To test whether the hypoxia-induced decrease in terbutaline-mediated cAMP production was in fact due to increased coupling of Gi proteins to β2-AR, cells were incubated with PTX, which prevents Gαi/o protein interaction with β2-AR. PTX did not affect cAMP formation in normoxic cells, indicating a predominant effect of Gαs. However, PTX fully prevented the hypoxia-induced decrease in maximal cAMP production. This result might indicate that in hypoxia the inhibitory activity of Gi proteins contributes to decreased cAMP formation. It also implies that despite the decrease in Gs proteins found in Western blots there is sufficient activity of Gs proteins present to stimulate cAMP formation even in hypoxic ATII cells. Results from experiments with CTX, a potent stimulator of Gs proteins, support this notion, since CTX stimulates cAMP formation in normoxic and hypoxic ATII cells, reaching the same levels in both oxygenation states. Therefore, the results on PTX and CTX indicate that despite the decrease in Gαs measured by Western blot in plasma membranes functional Gαs is not impaired, and that there seems to be an increased Gi protein activity relative to Gs proteins in hypoxic ATII cells, which inhibits cAMP production on stimulation of β2-AR.
The mechanisms causing the relative increase in Gi activity in hypoxia are not clear. Distinct Gβ and Gγ protein combinations can assemble with different Gα proteins, modify signaling (23), and stabilize Gα proteins in the plasma membrane (21). Western blots using a common antibody show identical amounts of Gβ in plasma membranes of hypoxia- and normoxia-exposed ATII cells. We failed to detect Gγ subunits. We do not know whether individual isoforms of Gβ and Gγ proteins are changed by hypoxia. However, our results showing that after PTX treatment of hypoxic cells β2-AR-Gs coupling still effectively produces cAMP might rule out the possibility of a loss of association of Gs proteins with Gβγ complexes.
Altered interactions with the cytoskeleton might be another potential mechanism explaining altered G protein interaction with β2-AR (for review see Ref. 37). In vitro exposure of ATII cells to hypoxia causes disruption of the cytoskeleton (5), which might cause the internalization of membrane standing proteins (41) and thus might affect the stability and mobility of proteins. The fact that brief reoxygenation was sufficient to reverse hypoxia-induced inhibition of terbutaline-stimulated cAMP production might support this notion and most likely excludes the involvement of altered expression and synthesis of these proteins.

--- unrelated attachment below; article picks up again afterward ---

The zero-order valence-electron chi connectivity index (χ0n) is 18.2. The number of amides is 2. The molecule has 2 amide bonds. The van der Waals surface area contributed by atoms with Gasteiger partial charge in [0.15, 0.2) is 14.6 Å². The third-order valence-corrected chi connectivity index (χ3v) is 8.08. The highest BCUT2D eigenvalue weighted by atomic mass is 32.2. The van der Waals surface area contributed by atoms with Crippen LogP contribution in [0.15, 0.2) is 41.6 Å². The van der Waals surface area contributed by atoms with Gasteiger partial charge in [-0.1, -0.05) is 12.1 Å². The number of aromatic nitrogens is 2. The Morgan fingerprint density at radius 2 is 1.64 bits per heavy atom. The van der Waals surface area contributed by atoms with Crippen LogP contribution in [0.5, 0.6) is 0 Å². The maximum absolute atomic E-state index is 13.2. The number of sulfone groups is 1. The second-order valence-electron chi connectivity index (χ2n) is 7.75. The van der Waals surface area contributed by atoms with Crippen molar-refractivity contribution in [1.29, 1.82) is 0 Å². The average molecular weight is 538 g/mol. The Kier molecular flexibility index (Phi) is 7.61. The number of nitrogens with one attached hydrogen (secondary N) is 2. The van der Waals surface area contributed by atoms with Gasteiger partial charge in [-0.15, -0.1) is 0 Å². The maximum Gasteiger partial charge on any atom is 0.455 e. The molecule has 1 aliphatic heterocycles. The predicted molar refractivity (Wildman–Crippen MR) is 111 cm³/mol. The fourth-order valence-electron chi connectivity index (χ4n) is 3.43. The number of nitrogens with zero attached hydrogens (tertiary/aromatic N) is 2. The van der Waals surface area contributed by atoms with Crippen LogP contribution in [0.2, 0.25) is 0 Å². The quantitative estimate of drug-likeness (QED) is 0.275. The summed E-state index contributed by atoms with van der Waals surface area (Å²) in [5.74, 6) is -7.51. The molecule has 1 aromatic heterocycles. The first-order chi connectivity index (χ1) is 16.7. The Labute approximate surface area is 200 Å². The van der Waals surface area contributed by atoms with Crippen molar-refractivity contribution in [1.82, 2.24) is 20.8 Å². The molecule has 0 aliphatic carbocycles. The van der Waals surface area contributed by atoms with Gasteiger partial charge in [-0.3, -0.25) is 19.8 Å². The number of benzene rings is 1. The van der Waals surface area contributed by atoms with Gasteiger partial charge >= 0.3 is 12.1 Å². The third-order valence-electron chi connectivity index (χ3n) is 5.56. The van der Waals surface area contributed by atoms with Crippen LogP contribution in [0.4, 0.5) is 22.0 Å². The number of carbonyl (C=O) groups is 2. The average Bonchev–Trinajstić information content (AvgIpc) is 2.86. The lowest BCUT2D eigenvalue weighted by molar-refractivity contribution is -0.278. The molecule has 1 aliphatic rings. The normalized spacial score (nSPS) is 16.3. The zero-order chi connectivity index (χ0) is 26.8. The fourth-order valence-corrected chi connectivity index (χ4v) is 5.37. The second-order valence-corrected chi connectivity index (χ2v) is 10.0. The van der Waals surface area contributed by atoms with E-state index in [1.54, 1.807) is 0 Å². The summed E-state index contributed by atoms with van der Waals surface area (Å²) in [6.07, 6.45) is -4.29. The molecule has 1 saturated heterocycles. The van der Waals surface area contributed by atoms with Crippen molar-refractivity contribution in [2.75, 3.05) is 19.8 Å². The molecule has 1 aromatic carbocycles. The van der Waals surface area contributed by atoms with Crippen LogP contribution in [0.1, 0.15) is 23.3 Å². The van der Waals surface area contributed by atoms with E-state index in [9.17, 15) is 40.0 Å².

One striking result of our study is that hypoxia also increased the sensitivity of β2-AR to desensitization on long-term agonist stimulation, whereas short-term desensitization was not affected. As in untreated cells, reversal with PTX indicates an involvement of Gi protein. Thus it is possible that hypoxia affects processes involved in β2-AR desensitization such as phosphodiesterases, possibly PDE4, receptor phosphorylation by G protein-coupled receptor kinases (GRKs), recruitment of β-arrestin, and activation of Src tyrosine kinases (for review see Ref. 22). Further research is warranted to clarify their involvement.
Another possible mechanism causing inactivation of β2-AR signaling might be heterologous desensitization by activation of other receptors (16). Likely candidate stimuli might be hypoxia-induced proinflammatory mediators (43), which have been observed to cause β2-AR desensitization in the lung (14, 19), e.g., by a hypoxia-induced increase in PGE2 (29), endothelin-1 (36), or adenosine (30). However, this subject requires further exploration.
Exposure of rat lungs and ATII cells to hypoxia has been used as a model to study various lung diseases that lead to pulmonary edema such as pulmonary hypertension, permeability edema by inflammatory processes, and alveolar edema on inhibition of alveolar reabsorption (10, 25, 46). On the basis of observations indicating that long-term treatment with β2-AR agonists improved alveolar fluid clearance, β2-AR agonist therapy has been suggested as a treatment for pulmonary edema (35). However, our data presented here and results from hypoxia-exposed rat lungs and lung injury models indicate potential limitations of this approach. In ALI, β2-AR function appears diminished (32). Prolonged in vivo administration of β2-AR agonists to normoxic rats impairs the stimulation of alveolar fluid clearance by terbutaline and decreases β2-AR density (33). These effects have been explained by desensitization of β2-AR due to elevated catecholamine levels. A similar mechanism might be effective in hypoxia (42) and possibly explains the lack of full stimulation of alveolar fluid clearance and Na-K-ATPase activity with isoproterenol in hypoxic rats (24). We show here that hypoxia of ATII cells directly impairs β2-AR signaling, probably by a Gi protein-mediated process. It therefore appears likely that dysfunction of β2-AR signaling in hypoxia might decrease the response to endogenous and exogenous β2-AR agonists. Whether this applies only to alveolar epithelium or also to the pulmonary vasculature, where it might impair β2-AR agonist-induced vasodilatation, or to the endothelium, where barrier permeability might be impaired, requires further studies.
This work was supported by a grant from the German Research Foundation (DFG; Ma 1503/18-2) to H. Mairbäurl.
We thank Dr. H. J. Hippe for providing Gi3-overexpressing T-10 cells and Christiane Herth and Sonja Engelhardt for excellent technical assistance.
The costs of publication of this article were defrayed in part by the payment of page charges. The article must therefore be hereby marked “advertisement” in accordance with 18 U.S.C. Section 1734 solely to indicate this fact.
- Copyright © 2009 the American Physiological Society